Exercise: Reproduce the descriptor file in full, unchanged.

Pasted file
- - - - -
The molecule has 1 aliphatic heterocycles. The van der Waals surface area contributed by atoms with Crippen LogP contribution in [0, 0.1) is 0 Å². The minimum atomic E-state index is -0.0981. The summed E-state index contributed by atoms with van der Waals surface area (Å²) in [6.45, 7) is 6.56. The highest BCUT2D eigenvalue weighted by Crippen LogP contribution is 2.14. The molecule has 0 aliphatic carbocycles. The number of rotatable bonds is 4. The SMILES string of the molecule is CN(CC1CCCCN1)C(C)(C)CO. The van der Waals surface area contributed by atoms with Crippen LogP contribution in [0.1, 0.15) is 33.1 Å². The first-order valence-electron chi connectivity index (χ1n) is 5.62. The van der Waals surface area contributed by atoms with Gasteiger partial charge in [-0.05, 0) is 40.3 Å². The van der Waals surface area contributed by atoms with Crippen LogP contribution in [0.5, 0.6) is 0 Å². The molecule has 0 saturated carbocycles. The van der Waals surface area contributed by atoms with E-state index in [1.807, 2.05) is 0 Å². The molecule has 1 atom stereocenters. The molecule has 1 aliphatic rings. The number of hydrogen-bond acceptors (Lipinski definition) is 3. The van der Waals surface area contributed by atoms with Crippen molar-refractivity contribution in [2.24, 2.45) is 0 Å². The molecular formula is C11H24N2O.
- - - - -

The molecule has 1 aliphatic heterocycles. The van der Waals surface area contributed by atoms with Crippen LogP contribution in [0, 0.1) is 0 Å². The minimum atomic E-state index is -0.0981. The summed E-state index contributed by atoms with van der Waals surface area (Å²) in [6.45, 7) is 6.56. The highest BCUT2D eigenvalue weighted by Crippen LogP contribution is 2.14. The molecule has 0 aliphatic carbocycles. The number of rotatable bonds is 4. The SMILES string of the molecule is CN(CC1CCCCN1)C(C)(C)CO. The van der Waals surface area contributed by atoms with Crippen LogP contribution in [0.1, 0.15) is 33.1 Å². The first-order valence-electron chi connectivity index (χ1n) is 5.62. The van der Waals surface area contributed by atoms with Gasteiger partial charge in [-0.05, 0) is 40.3 Å². The van der Waals surface area contributed by atoms with Crippen LogP contribution in [0.5, 0.6) is 0 Å². The molecule has 0 saturated carbocycles. The van der Waals surface area contributed by atoms with E-state index in [1.807, 2.05) is 0 Å². The molecule has 1 atom stereocenters. The molecule has 1 aliphatic rings. The number of hydrogen-bond acceptors (Lipinski definition) is 3. The van der Waals surface area contributed by atoms with Crippen molar-refractivity contribution in [2.24, 2.45) is 0 Å². The molecular formula is C11H24N2O.